One of the greatest benefits of retirement is that it affords you the opportunity to travel more than you could during your working years, when you are limited to a fixed number of vacation days each year.
You may have a travel bucket list that’s full of places you hope to visit once you have more available time.
While it’s true that you will have more time to travel after you retire, there are a number of realities that could impact your ability to spend your retirement years exploring the world.
I recently returned from one such bucket list vacation – a 10-night Mediterranean cruise. Several of the realities of traveling as an older person became very apparent. Of course, illness or injury could strike a traveler at any age, but as we grow older the rigors of travel may tire us more quickly and we may be a little less resilient to things that could happen.
None of these considerations are show-stoppers. The purpose of this article is to help you anticipate these issues, plan your travel realistically, and manage your expectations for what traveling after you retire will really be like.
1. Travel can be expensive.
Most travel isn’t cheap, unless you are driving your own car and staying with friends or relatives.
Cruises are a popular option with retired travelers, but they are laden with hidden costs. The advertised price of a cruise may seem reasonable, but it often represents only a half to a third of your total travel costs.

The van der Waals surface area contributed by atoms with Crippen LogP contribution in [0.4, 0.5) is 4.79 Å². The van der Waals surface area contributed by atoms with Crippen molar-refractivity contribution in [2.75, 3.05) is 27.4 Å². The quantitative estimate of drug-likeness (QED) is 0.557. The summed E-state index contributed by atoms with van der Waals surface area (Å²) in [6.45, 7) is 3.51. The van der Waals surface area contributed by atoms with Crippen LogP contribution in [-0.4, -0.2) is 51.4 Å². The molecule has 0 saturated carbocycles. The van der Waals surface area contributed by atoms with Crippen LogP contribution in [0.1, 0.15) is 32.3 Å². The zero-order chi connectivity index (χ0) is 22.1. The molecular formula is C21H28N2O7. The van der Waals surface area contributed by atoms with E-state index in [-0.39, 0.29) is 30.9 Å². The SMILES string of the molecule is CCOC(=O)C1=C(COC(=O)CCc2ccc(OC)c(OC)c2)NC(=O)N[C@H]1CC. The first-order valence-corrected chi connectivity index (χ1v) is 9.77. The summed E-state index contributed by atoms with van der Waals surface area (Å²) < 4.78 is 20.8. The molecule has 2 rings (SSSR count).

First, there’s the airfare. If you are cruising on another continent, the airfare will add significantly to the cost. If you add one or two nights in a hotel onto the beginning and/or end of your cruise, that’s a couple hundred more.
Shore excursions are expensive and will add hundreds or even thousands of dollars onto the price tag.
Onboard the ship, you can easily run up a hefty account if you decide to enjoy bottled water, sodas, specialty coffee, alcoholic beverages, spa treatments, or time in the casino. When you’re caught up in the heady, carefree ambiance of the cruise ship, it’s easy to slip into the mindset of “we’re on vacation, we can splurge a little bit!” Nobody wants to worry about economizing on vacation.
So a cruise with a sticker price of $1,500 per person could easily end up costing $4,000 to $5,000 per person. If you own pets, as we do, there’s the cost to board them while you’re gone.
Aside from cruises, staying in hotels and eating meals in nice restaurants are also an expensive way to travel.
Group tours may provide wonderful experiences in which your accommodations, transportation, and sight-seeing are planned and executed for you, but these are also pricey. On the other hand, since the provider has done all the planning and knows the destinations well, it may be worth it.
People often think of domestic RV traveling as a more economical way to travel. It can be, but the RV itself is expensive whether you buy one or rent it. Since these vehicles get low mileage, gasoline is expensive. Campgrounds and RV parks can be pricey, too; public campgrounds average around $25 per night, while private RV parks can easily reach $40. Of course, it is possible to find places to park for free, such as Walmart parking lots and roadside rests.
People who travel in an RV full-time report that monthly expenditures can easily average $2,000, not counting the cost of the vehicle. Of course, that amount will vary depending on your lifestyle choices.